Funding: The study was funded by the National Institutes of Health (MH102242).
Source: Carly Britton – Cell Press Publisher: Organized by NeuroscienceNews.com. Image Source: NeuroscienceNews.com image is credited to Ben Speidel, Chang Lab, UCSF. Original Research: Open access research for “Direct Electrical Stimulation of Lateral Orbitofrontal Cortex Acutely Improves Mood in Individuals with Symptoms of Depression” by Vikram R. Rao, Kristin K. Sellers, Deanna L. Wallace, Morgan B. Lee, Maryam Bijanzadeh, Omid G. Sani, Yuxiao Yang, Maryam M. Shanechi, Heather E. Dawes, and Edward F. Chang in Current Biology. Published November 29 2018. doi:10.1002/ana.25377
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[cbtabs][cbtab title=”MLA”]Cell Press”Effective New Target for Mood Boosting Brain Stimulation Found.” NeuroscienceNews. NeuroscienceNews, 29 November 2018. <https://neurosciencenews.com/mood-brain-stimulation-10273/>.[/cbtab][cbtab title=”APA”]Cell Press(2018, November 29). Effective New Target for Mood Boosting Brain Stimulation Found. NeuroscienceNews. Retrieved November 29, 2018 from https://neurosciencenews.com/mood-brain-stimulation-10273/[/cbtab][cbtab title=”Chicago”]Cell Press”Effective New Target for Mood Boosting Brain Stimulation Found.” https://neurosciencenews.com/mood-brain-stimulation-10273/ (accessed November 29, 2018).[/cbtab][/cbtabs]
Direct Electrical Stimulation of Lateral Orbitofrontal Cortex Acutely Improves Mood in Individuals with Symptoms of Depression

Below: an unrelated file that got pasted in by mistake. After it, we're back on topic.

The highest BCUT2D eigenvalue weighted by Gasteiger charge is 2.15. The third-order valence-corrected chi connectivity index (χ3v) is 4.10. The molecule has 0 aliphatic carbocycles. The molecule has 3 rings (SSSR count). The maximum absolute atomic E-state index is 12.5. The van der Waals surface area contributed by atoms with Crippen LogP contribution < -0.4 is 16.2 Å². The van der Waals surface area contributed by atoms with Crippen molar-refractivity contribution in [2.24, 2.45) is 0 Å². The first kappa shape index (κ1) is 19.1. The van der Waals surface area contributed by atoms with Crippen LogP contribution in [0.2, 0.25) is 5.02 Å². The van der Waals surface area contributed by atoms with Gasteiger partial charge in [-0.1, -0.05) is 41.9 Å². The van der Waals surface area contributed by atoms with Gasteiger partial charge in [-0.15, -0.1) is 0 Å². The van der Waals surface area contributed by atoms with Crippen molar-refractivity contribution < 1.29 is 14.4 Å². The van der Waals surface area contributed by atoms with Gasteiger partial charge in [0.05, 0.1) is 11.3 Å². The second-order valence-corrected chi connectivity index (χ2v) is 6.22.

Mood disorders cause significant morbidity and mortality, and existing therapies fail 20%–30% of patients. Deep brain stimulation (DBS) is an emerging treatment for refractory mood disorders, but its success depends critically on target selection. DBS focused on known targets within mood-related frontostriatal and limbic circuits has been variably efficacious. Here, we examine the effects of stimulation in orbitofrontal cortex (OFC), a key hub for mood-related circuitry that has not been well characterized as a stimulation target. We studied 25 subjects with epilepsy who were implanted with intracranial electrodes for seizure localization. Baseline depression traits ranged from mild to severe. We serially assayed mood state over several days using a validated questionnaire. Continuous electrocorticography enabled investigation of neurophysiological correlates of mood-state changes. We used implanted electrodes to stimulate OFC and other brain regions while collecting verbal mood reports and questionnaire scores. We found that unilateral stimulation of the lateral OFC produced acute, dose-dependent mood-state improvement in subjects with moderate-to-severe baseline depression. Stimulation suppressed low-frequency power in OFC, mirroring neurophysiological features that were associated with positive mood states during natural mood fluctuation. Stimulation potentiated single-pulse-evoked responses in OFC and modulated activity within distributed structures implicated in mood regulation. Behavioral responses to stimulation did not include hypomania and indicated an acute restoration to non-depressed mood state. Together, these findings indicate that lateral OFC stimulation broadly modulates mood-related circuitry to improve mood state in depressed patients, revealing lateral OFC as a promising new target for therapeutic brain stimulation in mood disorders.